Brown comes from red

AntisemitismoThe theme of Labour anti-Semitism just won’t lie down. And of course it’ll never die, for anti-Semitism is a natural extension of socialism, not, as some try to argue, its perversion.

Yesterday was replete with developments. For one thing, ‘Red Ken’ Livingston set out to prove the chromatic truth of the title above by conducting a little foray into the past.

Hitler, he explained, was a Zionist and, contextually, Zionists are Nazis. That take on history left Corbyn no choice but to suspend his friend from the party.

The reaction to Ken’s political demise was predictable both on the right and on the left. Characteristically, at both ends the Nazi-like animus of Labour is interpreted as a perversion of the party’s socialist DNA, rather than its essential constituent.

This reminded me of the way the political mainstream (with exceptions as notable as they are rare) treats Muslim terrorism. The Left can’t, and the Right won’t, admit that murderous violence is the very essence of Islam, not its aberration.

The parallel is confirmed even by Richard Littlejohn’s otherwise excellent article:

He ascribes Nazi-like sentiments to the ‘lunatic fringe’ of the Labour Party, its ‘Far Left’, regretting that their “malignant anti-Semitism has gone mainstream”. I argued yesterday that such unenviable feelings are part and parcel of socialism, whether red, pink or brown.

I shan’t repeat myself and quote Marx again. Suffice it to say now that socialism has scored the greatest and most protracted publicity success in history. The general assumption, shrilly propagated by the lefties and grudgingly accepted even by most conservatives, is that socialism may be right or wrong, but at base it’s a reflection of the good, honourable side of human nature.

That’s like regarding Islam as a fundamentally great religion lamentably besmirched by extremists – and never mind the 300 (!) verses in the Koran explicitly calling for murderous violence. In the case of socialism, commentators also disregard (or, more typically, are ignorant of) its scriptural sources. More important, they don’t delve deep enough into human nature.

Even as Judaeo-Christianity preaches the equality of all before the deity, socialism pursues the equality of all before the state. However, since people are far from equal in any other than the heavenly or perhaps legal sense, they achieve very different results in life.

Hence the only way to equalise them is by coercion. This can take the shape of mass murder and oppression, as in openly totalitarian states, or more subtle expedients, as in the states that oxymoronically call themselves social-democratic but should be branded more appropriately as Totalitarian Lite.

In either case, sustained coercion can never succeed unless it’s broadly supported by the populace. Many of the tens of millions murdered by the international socialists were sent to their death by millions of denunciations from concerned citizens. And the national socialists would never have been able to perpetrate genocide on that scale in the absence of grassroots enthusiasm or at least acquiescence.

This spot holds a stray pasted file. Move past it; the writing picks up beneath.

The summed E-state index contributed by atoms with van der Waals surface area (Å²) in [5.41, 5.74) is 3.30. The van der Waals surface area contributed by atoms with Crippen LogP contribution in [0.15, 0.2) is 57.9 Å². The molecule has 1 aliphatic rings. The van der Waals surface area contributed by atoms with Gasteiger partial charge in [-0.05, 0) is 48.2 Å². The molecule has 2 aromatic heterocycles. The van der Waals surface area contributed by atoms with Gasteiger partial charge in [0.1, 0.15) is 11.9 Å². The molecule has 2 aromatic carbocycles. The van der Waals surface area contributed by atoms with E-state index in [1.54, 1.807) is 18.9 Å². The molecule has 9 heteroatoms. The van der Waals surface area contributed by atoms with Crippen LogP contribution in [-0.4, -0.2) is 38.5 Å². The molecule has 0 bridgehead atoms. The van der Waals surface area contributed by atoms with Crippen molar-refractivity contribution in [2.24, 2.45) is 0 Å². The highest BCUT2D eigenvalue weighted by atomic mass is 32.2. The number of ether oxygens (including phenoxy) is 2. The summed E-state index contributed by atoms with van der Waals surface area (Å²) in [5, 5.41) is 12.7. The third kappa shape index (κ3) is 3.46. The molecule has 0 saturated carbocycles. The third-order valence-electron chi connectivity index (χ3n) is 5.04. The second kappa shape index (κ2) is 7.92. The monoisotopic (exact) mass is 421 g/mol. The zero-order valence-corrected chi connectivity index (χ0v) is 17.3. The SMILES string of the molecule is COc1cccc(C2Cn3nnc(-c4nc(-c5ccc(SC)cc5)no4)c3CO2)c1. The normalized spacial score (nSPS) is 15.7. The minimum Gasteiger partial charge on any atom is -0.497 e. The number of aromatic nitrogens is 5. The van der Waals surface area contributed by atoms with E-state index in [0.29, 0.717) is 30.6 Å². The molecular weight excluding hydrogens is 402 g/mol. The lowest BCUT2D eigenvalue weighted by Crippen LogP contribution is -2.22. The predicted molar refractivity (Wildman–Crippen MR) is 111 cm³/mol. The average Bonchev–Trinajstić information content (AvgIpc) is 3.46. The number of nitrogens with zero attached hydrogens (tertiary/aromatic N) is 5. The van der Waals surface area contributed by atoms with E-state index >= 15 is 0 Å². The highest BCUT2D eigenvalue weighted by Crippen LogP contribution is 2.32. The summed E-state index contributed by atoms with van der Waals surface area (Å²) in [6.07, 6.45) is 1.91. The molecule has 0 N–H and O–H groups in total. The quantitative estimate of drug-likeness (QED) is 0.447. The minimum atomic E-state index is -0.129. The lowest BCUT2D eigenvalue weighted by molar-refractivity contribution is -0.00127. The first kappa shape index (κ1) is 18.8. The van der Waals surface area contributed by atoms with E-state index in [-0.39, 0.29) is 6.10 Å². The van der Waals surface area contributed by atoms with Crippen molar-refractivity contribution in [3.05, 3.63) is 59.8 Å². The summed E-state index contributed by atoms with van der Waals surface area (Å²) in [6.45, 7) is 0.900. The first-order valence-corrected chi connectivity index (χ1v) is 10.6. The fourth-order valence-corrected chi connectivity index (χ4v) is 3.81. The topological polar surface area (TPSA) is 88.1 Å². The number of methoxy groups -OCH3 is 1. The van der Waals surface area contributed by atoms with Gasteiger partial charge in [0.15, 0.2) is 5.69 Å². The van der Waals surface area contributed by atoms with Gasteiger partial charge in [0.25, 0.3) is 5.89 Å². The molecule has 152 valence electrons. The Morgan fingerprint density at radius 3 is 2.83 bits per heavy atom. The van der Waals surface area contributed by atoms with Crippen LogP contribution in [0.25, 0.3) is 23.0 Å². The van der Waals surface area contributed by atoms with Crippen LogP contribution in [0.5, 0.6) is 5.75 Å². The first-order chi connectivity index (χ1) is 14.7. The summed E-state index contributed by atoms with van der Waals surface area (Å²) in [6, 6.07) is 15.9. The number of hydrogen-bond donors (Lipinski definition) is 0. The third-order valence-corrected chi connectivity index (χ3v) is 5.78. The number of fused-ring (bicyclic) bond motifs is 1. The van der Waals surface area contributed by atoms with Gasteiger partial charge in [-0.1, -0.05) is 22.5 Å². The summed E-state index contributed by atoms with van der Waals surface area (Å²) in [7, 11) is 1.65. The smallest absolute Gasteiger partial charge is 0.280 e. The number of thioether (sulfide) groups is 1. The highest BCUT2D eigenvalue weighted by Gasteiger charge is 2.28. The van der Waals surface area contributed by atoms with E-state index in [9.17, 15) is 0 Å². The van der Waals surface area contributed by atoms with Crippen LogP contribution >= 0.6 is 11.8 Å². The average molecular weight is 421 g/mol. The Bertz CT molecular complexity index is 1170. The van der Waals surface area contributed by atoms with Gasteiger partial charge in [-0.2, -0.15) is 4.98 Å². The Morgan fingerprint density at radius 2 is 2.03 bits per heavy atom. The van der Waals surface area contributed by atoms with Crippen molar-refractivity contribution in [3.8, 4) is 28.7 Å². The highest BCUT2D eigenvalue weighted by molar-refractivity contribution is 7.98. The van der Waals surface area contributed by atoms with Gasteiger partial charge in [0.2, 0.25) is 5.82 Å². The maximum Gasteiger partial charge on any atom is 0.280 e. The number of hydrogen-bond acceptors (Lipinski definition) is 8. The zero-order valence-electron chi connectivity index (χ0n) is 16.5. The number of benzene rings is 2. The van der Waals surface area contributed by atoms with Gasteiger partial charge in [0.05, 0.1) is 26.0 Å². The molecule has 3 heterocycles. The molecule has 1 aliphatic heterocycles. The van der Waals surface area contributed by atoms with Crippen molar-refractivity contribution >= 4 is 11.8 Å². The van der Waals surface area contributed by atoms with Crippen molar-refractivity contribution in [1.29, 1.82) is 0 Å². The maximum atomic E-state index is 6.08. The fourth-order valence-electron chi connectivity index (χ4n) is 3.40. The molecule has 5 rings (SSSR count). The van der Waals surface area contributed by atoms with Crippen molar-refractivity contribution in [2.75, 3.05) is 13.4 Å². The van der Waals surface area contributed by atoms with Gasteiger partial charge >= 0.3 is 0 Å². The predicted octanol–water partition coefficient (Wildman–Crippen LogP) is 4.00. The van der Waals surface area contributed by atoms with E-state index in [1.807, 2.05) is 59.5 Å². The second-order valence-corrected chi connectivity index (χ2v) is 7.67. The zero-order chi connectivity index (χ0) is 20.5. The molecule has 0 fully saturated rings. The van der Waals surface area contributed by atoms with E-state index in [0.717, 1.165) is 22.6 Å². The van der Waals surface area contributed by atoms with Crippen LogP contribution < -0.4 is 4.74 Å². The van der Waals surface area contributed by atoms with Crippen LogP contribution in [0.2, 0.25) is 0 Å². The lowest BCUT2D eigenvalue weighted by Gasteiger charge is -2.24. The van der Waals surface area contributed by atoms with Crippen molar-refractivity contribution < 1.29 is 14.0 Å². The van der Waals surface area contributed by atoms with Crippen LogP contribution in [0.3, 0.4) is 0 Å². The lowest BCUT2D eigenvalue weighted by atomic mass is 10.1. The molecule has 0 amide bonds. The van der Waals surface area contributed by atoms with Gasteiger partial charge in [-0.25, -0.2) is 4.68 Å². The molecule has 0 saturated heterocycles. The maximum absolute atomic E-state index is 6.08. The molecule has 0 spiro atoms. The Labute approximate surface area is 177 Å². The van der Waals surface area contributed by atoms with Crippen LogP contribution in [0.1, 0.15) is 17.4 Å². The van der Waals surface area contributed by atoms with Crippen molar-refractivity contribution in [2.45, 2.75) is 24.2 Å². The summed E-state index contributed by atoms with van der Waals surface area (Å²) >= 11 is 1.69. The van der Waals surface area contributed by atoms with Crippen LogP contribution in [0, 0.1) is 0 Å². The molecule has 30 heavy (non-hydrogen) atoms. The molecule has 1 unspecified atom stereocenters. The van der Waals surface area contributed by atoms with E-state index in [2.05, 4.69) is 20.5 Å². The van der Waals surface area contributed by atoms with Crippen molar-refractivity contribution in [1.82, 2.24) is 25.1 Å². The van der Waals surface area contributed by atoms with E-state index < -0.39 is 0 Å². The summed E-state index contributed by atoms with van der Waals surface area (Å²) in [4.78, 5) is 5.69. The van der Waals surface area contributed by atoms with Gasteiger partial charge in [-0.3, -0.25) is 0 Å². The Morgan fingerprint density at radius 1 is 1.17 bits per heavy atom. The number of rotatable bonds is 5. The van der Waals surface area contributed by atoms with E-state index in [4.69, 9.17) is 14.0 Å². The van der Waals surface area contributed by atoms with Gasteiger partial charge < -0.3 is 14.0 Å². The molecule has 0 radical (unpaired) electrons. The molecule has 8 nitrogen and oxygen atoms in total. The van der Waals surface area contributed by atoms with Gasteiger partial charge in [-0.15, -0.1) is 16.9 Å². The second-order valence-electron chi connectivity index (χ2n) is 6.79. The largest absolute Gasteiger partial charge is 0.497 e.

The two evil regimes successfully tapped into the subterranean Zeitgeist. They punched a hole in the surface, a tectonic shift occurred, and the rotten part of human nature, now properly agitated and encouraged, splashed out in a murderous eruption.

The same holds true for any type of socialism: it encourages what’s wicked in us all. When socialists, shamelessly stealing the rightful property of Christianity, talk about helping the less fortunate, what they really crave is to rob the more fortunate. They’re driven by envy and hatred, not charitable impulses.

Now, in those countries where Jews weren’t kept down by state diktat, they tended to do well. That encouraged envy and hatred on the part of the ambient population that, by and large, saw itself as comparatively underprivileged. Few blamed themselves for their failings – it’s always easier to blame others, and Jews came in handy.

Hence Marx had an easy task. All he had to do was equate bourgeoisie, his bugbear, with Jewry. The capitalist was a Jew, and the Jew was a capitalist. Getting rid of one meant getting rid of the other – that was simplicity itself, and primitive minds, those possessed by most people, thrive on such simplicity.

Even as the capitalist and the Jew are fused together in socialist mythology, so is anti-Semitism an inalienable part of the socialist ideology. This may or may not be manifest, sometimes it may not be expressed at all. But it’s always there, waiting for an opening to come out.

This isn’t to say that anti-Semitism is the exclusive property of socialists. It’s not. Even Christian conservatives sometimes suffer from this malignant disorder – just think of Chesterton, Belloc, Waugh, Eliot, Céline, Pound, Sobran, Kingsley Amis, Ford, Dostoyevsky et al.

But here one could argue plausibly that, when believers in God who is love, and who twice chose to reveal himself to the Jews, hold such views, they are indeed untrue to their beliefs. Anti-Semitic socialists, however, are faithful to theirs.

I’m sure Richard Littlejohn realises this. That he can’t say it even in our most conservative paper tells you all you wish to know about our times.




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